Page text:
Kulwant Kaur merely responded: “Humph!”


“So I lifted her on one shoulder and set off … on the way … what was I saying? Yes, on the way … by the edge of the canal among the bushes and shrubbery, I lay her down … my first instinct was to play my cards, but then I thought, no …” Ishhar Singh’s tongue went dry.


Kulwant Kaur swallowed, wet her lips and spoke: “What happened then?”


With great difficulty, words emerged from Ishhar Singh’s mouth: “I did … I did play my cards, but then … but then  …”


His voice sank.

Kulwant Kaur shook him awake: “What happened then?”

Ishhar Singh opened eyes that were now failing him. He looked at Kulwant Kaur’s body. Every sinew was throbbing.


“She … she was dead … a corpse … just cold flesh … my love, my love, give me your hand.”


Kulwant Kaur placed her hand on Ishhar Singh’s, which had gone cold. Colder than ice.




Year of Publication: 1950


© Mustansir Dalvi, 2018. All rights reserved. 

Wednesday, September 19, 2018

Manto - Ten Stories

M  A  N  T  O

TEN STORIES
translated by
Mustansir Dalvi


1.
Sorry

(Sorry)

The knife
slices the belly open,

down, down beyond the navel. 
The pajama-string
is severed. 

All of a sudden,
the knife-wielder
invokes Kalma-e-ta'assuf:
"Che che che che...
mishtake!"



2.
Beware!

(Khabardaar)

With great effort,
rioters drag 
the homeowner 
out of his house. 

He gets to his feet,
brushes dust off his clothes

and turns on them:

"Kill me if you want,
but beware!
If you even dare touch a rupee...!"



3.
All Your Needs

(Dawat-e-amal)

When the fires were lit,
the whole mohalla
was reduced to ashes... 


only one shop survived,
on whose proud forehead
a hoarding proclaimed:

'One Stop Shop for All Your Building Needs'.


4.
The Advantage of Ignorance

(Bekhabri ka faayda)

A trigger pressed –
a bullet rages.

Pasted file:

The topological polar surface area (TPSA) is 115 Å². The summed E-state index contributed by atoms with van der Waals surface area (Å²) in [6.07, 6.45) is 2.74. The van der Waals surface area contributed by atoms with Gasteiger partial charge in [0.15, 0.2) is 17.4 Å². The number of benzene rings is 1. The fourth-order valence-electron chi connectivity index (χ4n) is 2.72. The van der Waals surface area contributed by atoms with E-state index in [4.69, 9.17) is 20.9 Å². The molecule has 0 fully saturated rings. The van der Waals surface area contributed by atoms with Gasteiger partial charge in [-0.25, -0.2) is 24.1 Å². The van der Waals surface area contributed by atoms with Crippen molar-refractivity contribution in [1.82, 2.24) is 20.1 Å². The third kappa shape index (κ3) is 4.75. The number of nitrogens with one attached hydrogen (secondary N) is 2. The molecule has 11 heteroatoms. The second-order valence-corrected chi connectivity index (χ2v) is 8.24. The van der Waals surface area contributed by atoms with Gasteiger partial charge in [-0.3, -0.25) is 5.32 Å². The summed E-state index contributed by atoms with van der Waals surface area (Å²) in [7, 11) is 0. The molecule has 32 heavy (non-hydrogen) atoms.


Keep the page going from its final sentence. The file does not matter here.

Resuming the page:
An inquisitive soul, head 

poking out of a window,
laid low right where he stands.


The trigger squeezed 

once again – a second bullet 
screams into the night.
The water-carrier's mushk explodes, 

blood dilutes water,
both overflow.


Pressed a third time - 

this time, missing the target,
the bullet drowns
inside a wet wall.


The forth finds
an old lady's back.
Dead even before
she can scream.


The fifth and the sixth,

both wasted, no one dies, 
no one is hurt, but 
the trigger-happy man 
is left bereft.

A child is seen
running down the street.
The man turns the barrel
in its direction.


"What are you doing?" asks a friend.
"Why?"
"You've run out of bullets, haven't you?"
"Be quiet!
D'you think this tiny little thing would know?"



5.
Jelly

(Jelly)

At six 

in the morning,
near the petrol pump,
an ice-seller is stabbed.


Until seven
his body lies stiffening
soaked, drop by drop,
by melting ice water.


At seven fifteen, 

police carry away the corpse.
All that remains
is blood and ice.


A tonga passes by.
A child gazes in wonder
at fresh, congealing globules 

of blood. 

His mouth waters. He pulls
at his mother's sleeve, points
downwards with his little finger:
"Look Mommy, Jelly!"



6.
The Need for Rest

(Aaraam ki zaroorat)

"He's not dead... look,
there's life in him yet."


"Let it go, yaar...
I'm too tired."



7.
Halaal and Jhatkaa 

(Halaal aur jhatkaa)

“I put my knife to his jugular,
cut slowly, baaack and forth,
finished him, halaal fashion.”


“Why'd you do that?”
“Do what?”
“Why'd you grant him a halaal death?”
“It’s fun, this way.”


“Fun? Fun? Son of a bitch...
you should have killed him
with a jhatkaa... like this!”


And the halaal maker’s neck
was lopped off
with a single jhatkaa.



8.
A Dud Investment

(Ghaate ka sauda)

Two friends